Self evaluation and personal management have become some of the important components that assist to develop self esteem, identify performance abilities and establish better relationship with other people. Studies indicate that self evaluation goes beyond the view an individual has himself or herself to a continuous and constant determination of progress and personal growth.
We will write a custom Essay on Self Evaluation and Management specifically for you
301 certified writers online
Calás and Smircich (1999, p.650) argue that self evaluation can be lowered or enhanced by the behaviour of an individual who is psychologically close. Their argument advances the view that that happiness and self actualization are found in feeling being loved by others and by experiencing the sense of approval from the people around us.
As this paper analyses, self evaluation and personal management are vital for building personal relationship with others and for coexisting with others in the society. It is on this front that this paper succinctly analyses the concepts of self evaluation and management, and how they impact on relationships and the society.
This paper takes a critical analysis on self examination in order for an individual to best understand her/himself with regard to relating and managing other people around us. The paper thus outlines critical self reflexivity, its importance, and the held assumptions between an individual and those around. It also looks into the organizational values and the presumed values and personality traits that develop between an individual and an organization.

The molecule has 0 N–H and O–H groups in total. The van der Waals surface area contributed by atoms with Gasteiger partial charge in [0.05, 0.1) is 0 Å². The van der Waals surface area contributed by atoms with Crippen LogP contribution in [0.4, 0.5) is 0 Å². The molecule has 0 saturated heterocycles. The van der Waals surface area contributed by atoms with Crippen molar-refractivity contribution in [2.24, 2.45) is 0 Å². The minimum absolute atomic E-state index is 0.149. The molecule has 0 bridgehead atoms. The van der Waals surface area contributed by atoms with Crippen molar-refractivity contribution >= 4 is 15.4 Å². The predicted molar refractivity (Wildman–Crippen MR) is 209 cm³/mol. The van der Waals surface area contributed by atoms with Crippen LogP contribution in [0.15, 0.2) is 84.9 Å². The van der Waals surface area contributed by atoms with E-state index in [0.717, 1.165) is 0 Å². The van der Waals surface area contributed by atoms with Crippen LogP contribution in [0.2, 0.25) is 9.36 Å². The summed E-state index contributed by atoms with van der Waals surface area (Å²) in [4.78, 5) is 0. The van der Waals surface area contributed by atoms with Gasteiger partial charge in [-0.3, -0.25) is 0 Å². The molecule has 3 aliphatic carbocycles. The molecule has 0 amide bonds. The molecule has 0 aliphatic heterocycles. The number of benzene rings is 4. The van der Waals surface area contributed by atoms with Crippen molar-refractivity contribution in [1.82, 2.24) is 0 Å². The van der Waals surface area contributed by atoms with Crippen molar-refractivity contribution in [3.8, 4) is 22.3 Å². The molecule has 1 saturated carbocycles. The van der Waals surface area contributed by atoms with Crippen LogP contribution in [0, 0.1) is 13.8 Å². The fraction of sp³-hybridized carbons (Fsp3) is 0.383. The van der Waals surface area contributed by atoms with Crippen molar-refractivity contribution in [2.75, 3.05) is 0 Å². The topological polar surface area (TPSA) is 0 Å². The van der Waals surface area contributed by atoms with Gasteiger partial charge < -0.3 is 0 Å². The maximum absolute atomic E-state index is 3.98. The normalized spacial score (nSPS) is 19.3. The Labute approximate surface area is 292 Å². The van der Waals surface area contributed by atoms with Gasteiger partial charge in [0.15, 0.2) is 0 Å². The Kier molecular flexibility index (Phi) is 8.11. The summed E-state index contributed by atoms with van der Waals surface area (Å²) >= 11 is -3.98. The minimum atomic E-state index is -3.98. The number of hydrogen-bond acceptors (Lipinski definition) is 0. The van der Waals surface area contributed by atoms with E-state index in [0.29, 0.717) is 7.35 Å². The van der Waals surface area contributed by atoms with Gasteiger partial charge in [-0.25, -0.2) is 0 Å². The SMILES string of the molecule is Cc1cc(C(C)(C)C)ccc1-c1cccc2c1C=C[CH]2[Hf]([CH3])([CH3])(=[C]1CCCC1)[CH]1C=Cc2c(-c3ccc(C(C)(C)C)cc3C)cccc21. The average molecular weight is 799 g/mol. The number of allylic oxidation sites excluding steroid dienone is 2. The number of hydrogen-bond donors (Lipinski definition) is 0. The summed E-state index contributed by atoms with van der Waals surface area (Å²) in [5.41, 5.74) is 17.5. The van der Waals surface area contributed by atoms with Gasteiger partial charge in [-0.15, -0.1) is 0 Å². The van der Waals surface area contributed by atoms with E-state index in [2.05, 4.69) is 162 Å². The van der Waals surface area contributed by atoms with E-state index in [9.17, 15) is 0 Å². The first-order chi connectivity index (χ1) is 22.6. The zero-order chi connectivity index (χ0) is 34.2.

It asserts the importance of an organization and person fit as well as slightly looking at the relationship between and individual and the environment. The managers of organizations should demonstrate more ethical traits and humanity as they go about managing others since the interest of the led is equally very important.
This paper employs the approach of self reflexivity which makes it possible foe an individual to develop sensitivity and pay attention to the views of others. A self reflective person listens to an inner voice from the people who speak through his mind and he / she critically puts self into the shoes of others thus being able to feel for their needs and act appropriately.
Abraham Tesser advances in his self-evaluation maintenance theory that relationship with other people plays a pivotal role of influencing individual to carry out self-evaluation (Caproni & Arias 1997, p. 294). He posits that many individuals feel are more careful when relating with friends than with people they do not know.